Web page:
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Arch linux btrfs linux


Btrfs is a modern copy on write (CoW) filesystem for Linux aimed at implementing advanced features while also focusing on fault tolerance, repair and easy administration. Jointly developed at multiple companies, Btrfs is licensed under the GPL and open for contribution from anyone.



For user space utilities install the btrfs-progs package, which is required for basic operations.

If you need to boot from a Btrfs file system (i.e., your kernel and initramfs reside on a Btrfs partition), check if your boot loader supports Btrfs.

File system creation

The following shows how to create a new Btrfs file system. To convert an ext3/4 partition to Btrfs, see #Ext3/4 to Btrfs conversion. To use a partitionless setup, see #Partitionless Btrfs disk.

See mkfs.btrfs(8) for more information.

File system on a single device

To create a Btrfs filesystem on partition /dev/partition :

The Btrfs default nodesize for metadata is 16KB, while the default sectorsize for data is equal to page size and autodetected. To use a larger nodesize for metadata (must be a multiple of sectorsize, up to 64KB is allowed), specify a value for the nodesize via the -n switch as shown in this example using 32KB blocks:

Multi-device file system

Multiple devices can be used to create a RAID. Supported RAID levels include RAID 0, RAID 1, RAID 10, RAID 5 and RAID 6. Starting from kernel 5.5 RAID1c3 and RAID1c4 for 3- and 4- copies of RAID 1 level. The RAID levels can be configured separately for data and metadata using the -d and -m options respectively. By default the data is striped ( raid0 ) and the metadata is mirrored ( raid1 ). See Using Btrfs with Multiple Devices for more information about how to create a Btrfs RAID volume.

You can create a JBOD configuration, where disks are seen as one filesystem, but files are not duplicated, using -d single -m raid1 .

You must include either the udev hook or the btrfs hook in /etc/mkinitcpio.conf in order to use multiple Btrfs devices in a pool. See the Mkinitcpio#Common hooks article for more information.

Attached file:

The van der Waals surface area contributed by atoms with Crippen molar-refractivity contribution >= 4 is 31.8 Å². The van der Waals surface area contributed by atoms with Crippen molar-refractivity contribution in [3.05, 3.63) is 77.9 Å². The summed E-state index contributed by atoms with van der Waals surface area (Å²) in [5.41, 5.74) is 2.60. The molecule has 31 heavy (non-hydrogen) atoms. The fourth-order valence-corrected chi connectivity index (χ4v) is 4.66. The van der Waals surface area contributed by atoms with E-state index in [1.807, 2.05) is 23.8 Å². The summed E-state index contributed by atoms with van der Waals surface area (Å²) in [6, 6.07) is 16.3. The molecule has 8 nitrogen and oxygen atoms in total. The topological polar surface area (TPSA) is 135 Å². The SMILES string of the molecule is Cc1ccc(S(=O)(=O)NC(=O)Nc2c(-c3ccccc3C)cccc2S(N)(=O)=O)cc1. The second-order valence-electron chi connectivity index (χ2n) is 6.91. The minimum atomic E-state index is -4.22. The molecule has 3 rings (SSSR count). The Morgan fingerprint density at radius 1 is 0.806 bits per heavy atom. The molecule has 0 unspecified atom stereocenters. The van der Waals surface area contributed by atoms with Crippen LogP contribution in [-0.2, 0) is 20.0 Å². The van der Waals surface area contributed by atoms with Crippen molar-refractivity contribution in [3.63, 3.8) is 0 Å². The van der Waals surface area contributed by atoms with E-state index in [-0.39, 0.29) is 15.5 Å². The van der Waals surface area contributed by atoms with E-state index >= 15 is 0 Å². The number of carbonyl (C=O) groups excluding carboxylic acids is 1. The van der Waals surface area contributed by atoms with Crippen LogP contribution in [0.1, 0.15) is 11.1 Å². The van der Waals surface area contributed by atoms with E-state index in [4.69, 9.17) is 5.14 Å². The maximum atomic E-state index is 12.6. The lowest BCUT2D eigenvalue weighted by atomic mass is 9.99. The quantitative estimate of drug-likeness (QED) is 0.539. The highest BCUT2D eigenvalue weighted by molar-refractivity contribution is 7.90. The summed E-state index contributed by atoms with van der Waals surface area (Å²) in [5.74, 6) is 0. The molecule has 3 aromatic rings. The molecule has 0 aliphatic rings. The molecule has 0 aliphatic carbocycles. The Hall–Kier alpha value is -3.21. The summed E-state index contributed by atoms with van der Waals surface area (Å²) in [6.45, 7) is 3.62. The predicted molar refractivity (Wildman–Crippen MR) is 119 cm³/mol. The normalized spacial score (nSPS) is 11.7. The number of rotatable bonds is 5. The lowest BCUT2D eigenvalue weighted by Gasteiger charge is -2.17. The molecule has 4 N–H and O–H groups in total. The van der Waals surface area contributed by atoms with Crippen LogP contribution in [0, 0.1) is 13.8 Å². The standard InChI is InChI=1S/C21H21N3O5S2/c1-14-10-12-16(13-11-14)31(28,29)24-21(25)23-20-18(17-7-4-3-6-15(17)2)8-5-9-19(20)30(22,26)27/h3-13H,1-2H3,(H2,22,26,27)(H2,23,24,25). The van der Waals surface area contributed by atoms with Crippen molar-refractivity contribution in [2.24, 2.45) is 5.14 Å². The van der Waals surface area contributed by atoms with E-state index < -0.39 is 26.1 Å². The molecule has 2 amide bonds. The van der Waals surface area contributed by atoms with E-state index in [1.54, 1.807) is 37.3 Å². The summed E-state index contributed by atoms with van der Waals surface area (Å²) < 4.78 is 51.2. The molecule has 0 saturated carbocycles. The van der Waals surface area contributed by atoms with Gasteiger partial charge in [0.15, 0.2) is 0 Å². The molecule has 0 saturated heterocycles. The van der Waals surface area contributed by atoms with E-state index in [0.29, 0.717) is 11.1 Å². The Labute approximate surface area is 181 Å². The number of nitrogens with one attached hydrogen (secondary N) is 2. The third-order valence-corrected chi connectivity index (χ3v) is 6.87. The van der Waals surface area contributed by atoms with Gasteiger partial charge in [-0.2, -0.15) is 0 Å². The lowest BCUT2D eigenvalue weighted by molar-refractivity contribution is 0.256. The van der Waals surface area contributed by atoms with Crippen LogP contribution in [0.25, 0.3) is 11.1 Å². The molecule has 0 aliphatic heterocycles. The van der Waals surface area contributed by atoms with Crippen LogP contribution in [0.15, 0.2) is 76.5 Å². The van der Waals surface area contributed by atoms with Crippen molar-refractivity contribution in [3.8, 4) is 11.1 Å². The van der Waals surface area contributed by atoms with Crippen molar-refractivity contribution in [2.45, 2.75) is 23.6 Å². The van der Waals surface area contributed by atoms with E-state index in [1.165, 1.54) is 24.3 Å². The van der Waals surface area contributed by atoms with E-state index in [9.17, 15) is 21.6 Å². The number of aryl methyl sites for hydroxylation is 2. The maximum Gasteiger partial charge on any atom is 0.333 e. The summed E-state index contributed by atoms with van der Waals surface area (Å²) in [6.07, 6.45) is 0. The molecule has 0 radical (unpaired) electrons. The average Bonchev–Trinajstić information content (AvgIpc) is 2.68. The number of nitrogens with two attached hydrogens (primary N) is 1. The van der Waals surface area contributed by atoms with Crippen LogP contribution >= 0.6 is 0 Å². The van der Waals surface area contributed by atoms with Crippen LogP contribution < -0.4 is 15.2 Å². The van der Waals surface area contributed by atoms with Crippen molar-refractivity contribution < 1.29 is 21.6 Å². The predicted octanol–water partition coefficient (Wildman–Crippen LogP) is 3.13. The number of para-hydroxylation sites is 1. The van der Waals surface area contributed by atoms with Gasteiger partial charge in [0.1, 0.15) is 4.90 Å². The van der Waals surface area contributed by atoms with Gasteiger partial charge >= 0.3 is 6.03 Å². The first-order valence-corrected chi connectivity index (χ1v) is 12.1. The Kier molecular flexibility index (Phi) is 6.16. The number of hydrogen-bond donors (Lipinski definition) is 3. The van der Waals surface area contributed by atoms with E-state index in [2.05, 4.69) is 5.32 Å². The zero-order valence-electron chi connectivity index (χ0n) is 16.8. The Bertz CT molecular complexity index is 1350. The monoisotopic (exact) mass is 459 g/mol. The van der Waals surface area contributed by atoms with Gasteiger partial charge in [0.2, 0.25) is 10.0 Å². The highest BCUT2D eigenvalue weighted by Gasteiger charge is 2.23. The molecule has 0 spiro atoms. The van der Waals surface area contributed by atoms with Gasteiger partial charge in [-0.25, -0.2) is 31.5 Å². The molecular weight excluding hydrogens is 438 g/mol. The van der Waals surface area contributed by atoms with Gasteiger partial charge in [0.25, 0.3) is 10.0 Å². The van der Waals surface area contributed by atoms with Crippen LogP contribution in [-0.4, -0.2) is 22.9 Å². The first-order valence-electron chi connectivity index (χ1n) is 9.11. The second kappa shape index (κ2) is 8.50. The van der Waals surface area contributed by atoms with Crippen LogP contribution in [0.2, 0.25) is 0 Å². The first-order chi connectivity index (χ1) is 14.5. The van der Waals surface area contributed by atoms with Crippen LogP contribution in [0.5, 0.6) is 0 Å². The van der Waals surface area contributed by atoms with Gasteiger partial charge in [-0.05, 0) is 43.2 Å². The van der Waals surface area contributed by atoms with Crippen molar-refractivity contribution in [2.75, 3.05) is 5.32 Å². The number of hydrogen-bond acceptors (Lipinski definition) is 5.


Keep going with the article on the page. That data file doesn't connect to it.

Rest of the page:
See #RAID for advice on maintenance specific to multi-device Btrfs file systems.

Configuring the file system

Copy-on-Write (CoW)

By default, Btrfs uses copy-on-write for all files all the time. See the Btrfs Sysadmin Guide section for implementation details, as well as advantages and disadvantages.

Disabling CoW

To disable copy-on-write for newly created files in a mounted subvolume, use the nodatacow mount option. This will only affect newly created files. Copy-on-write will still happen for existing files. The nodatacow option also disables compression. See btrfs(5) for details.

To disable copy-on-write for single files/directories do:

This will disable copy-on-write for those operation in which there is only one reference to the file. If there is more than one reference (e.g. through cp —reflink=always or because of a filesystem snapshot), copy-on-write still occurs.

Make sure that the data are not used during this process. Also note that mv or cp —reflink as described below will not work.

Creating lightweight copies

By default, when copying files on a Btrfs filesystem with cp , actual copies are created. To create a lightweight copy referencing to the original data, use the reflink option:

See the man page on cp(1) for more details on the —reflink flag.


Btrfs supports transparent and automatic compression. This not only reduces the size of files, but can also improve performance, in some specific use cases (e.g. single thread with heavy file I/O), while obviously harming performance in other cases (e.g. multithreaded and/or cpu intensive tasks with large file I/O). Better performance is generally achieved with the fastest compress algorithms, zstd and lzo, and some benchmarks provide detailed comparisons.